173rd trains contingency needs
November 26, 2013
VICENZA, Italy -- With a new mission as a rapid-deployment contingency force, paratroopers of the 173rd Infantry Brigade Combat Team (Airborne) attended classes here in October and November in order to qualify new jumpmasters, certify in sling load operations, and validate the function and expeditionary deployment of communication equipment.
Designated as the Army Contingency Response Force, the brigade stands ready to deploy forces in as little as 18 hours to conduct full-spectrum operations anywhere in the U.S. European or Africa Commands areas of responsibility.
Instructors from the U.S. Army Airborne School at Fort Benning, Ga., conducted the U.S. Army Jumpmaster Course from Oct. 28 to Nov. 14, resulting in 31 new jumpmasters certified across the brigade. Students spent more than 120 hours both in the classroom and in practical outdoor instruction.
Candidates for the course must be in the grade of E-5 or higher, completed a minimum of 12 jumps from high-performance aircraft and served a minimum of 12 months on jump status, according to Staff Sgt. Brandon Kiel, the brigade liaison for the course.
"The number one job in an airborne unit is being a qualified, skilled and proficient jumpmaster," said Staff Sgt. Mickey Mays, a jumpmaster instructor. "It is a big step up in terms of leadership and responsibility, as lives depend on the skills taught in this class."
"As a former Sky Soldier myself, I enjoyed the opportunity to work with the paratroopers here," said Mays. "I look forward to coming back."
The most difficult test, the Jumpmaster's Personnel Inspection, assesses each student's ability to ensure the proper wear and function of the military parachute harnesses, and emphasized the importance of identifying and correcting all equipment deficiencies on every paratrooper prior to executing an airborne operation. Jumpmaster candidates spend countless hours inspecting paratroopers and equipment for any deficiencies that could cause potential injury or death, said Kiel.
Once paratroopers get to the ground, they need resupply in an expeditionary environment, often through helicopter-borne methods. In order to ensure the brigade can safely conduct operations, instructors from Fort Lee, Va., certified Soldiers in the Sling Load Instructor Certification course.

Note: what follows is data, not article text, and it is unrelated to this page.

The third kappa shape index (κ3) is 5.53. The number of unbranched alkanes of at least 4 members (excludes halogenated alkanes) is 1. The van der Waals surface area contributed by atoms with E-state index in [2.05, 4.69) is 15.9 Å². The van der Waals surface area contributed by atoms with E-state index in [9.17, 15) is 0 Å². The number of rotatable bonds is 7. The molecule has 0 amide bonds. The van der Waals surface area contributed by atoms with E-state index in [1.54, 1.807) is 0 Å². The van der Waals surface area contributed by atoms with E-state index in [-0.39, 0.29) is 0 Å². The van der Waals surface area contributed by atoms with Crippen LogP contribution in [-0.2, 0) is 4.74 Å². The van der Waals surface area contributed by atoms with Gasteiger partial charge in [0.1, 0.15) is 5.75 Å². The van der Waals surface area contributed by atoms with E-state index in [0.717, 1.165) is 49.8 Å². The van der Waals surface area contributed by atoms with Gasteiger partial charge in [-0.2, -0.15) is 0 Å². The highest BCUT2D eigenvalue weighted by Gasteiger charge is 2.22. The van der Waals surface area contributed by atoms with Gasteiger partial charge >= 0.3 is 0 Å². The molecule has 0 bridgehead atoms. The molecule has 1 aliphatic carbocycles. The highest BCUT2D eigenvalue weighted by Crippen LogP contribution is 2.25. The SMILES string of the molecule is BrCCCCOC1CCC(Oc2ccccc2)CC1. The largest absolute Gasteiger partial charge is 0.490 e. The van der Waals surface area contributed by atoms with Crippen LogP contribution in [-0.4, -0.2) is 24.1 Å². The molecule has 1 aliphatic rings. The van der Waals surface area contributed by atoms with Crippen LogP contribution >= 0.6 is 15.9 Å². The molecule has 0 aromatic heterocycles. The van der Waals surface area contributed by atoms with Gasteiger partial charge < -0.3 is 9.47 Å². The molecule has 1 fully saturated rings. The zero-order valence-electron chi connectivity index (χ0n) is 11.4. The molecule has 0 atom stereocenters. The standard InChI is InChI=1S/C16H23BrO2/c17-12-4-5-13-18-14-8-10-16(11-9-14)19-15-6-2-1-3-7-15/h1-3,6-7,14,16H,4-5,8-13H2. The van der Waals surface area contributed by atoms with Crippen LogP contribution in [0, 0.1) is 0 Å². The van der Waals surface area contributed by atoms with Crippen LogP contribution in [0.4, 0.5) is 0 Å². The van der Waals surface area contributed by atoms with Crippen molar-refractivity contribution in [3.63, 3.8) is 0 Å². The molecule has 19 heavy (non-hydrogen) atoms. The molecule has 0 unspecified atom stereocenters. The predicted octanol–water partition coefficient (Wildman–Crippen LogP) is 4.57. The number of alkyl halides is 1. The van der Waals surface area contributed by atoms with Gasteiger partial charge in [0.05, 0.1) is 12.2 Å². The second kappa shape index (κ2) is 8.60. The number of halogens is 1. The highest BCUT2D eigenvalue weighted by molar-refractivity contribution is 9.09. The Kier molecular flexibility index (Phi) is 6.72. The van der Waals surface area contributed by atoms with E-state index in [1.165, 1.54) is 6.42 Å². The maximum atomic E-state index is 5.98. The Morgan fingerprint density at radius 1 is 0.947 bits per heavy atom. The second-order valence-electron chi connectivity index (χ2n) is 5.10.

The brigade certified 51 paratroopers as sling load instructors who are now able to certify others in the methods of conducting sling load operations.
The course is critical to get supplies ranging from food and ammunition to entire vehicles in a fast manner that take advantage of aircraft capability and bypass potentially dangerous and slower ground convoy routes, according to Staff Sgt. Philip Phothisane, an instructor for the course.
"I feel like I got so much knowledge just in the first few days of this course that I think those who complete this course can get out there and perform at a high level," said Staff Sgt. Oliver Montejo, from Company A, Brigade Support Battalion. "The instructors really guide you and let you know how to perform these tasks well."
Soldiers on the ground in an expeditionary environment need to communicate and to ensure, prior to receiving deployment notification that their equipment is fully functioning. To validate their systems, the brigade communication section hosted a Warrior Information Network Tactical training package where Sky Soldiers assigned to the brigade communications section and signal company validated their equipment.
Spc. Patrick James, from Lubbock, Texas, said that he and his fellow Company C, 173rd Brigade Special Troops Bn. paratroopers have been on the go, taking time to bolster their skills and capabilities with the communications terminals as a means of ensuring the brigade will have good, reliable communication in the event of a exercise, deployment or contingency to ensure their readiness.
Moving forward, brigade paratroopers will continue to invest in opportunities and specialized skills required for contingency operations. The brigade is scheduled to host a Pathfinder course in January as well participating in a number of directed exercises that are meant to test the unit's readiness, expeditionary capabilities and effectiveness while working as a combined task force with NATO and partner nations.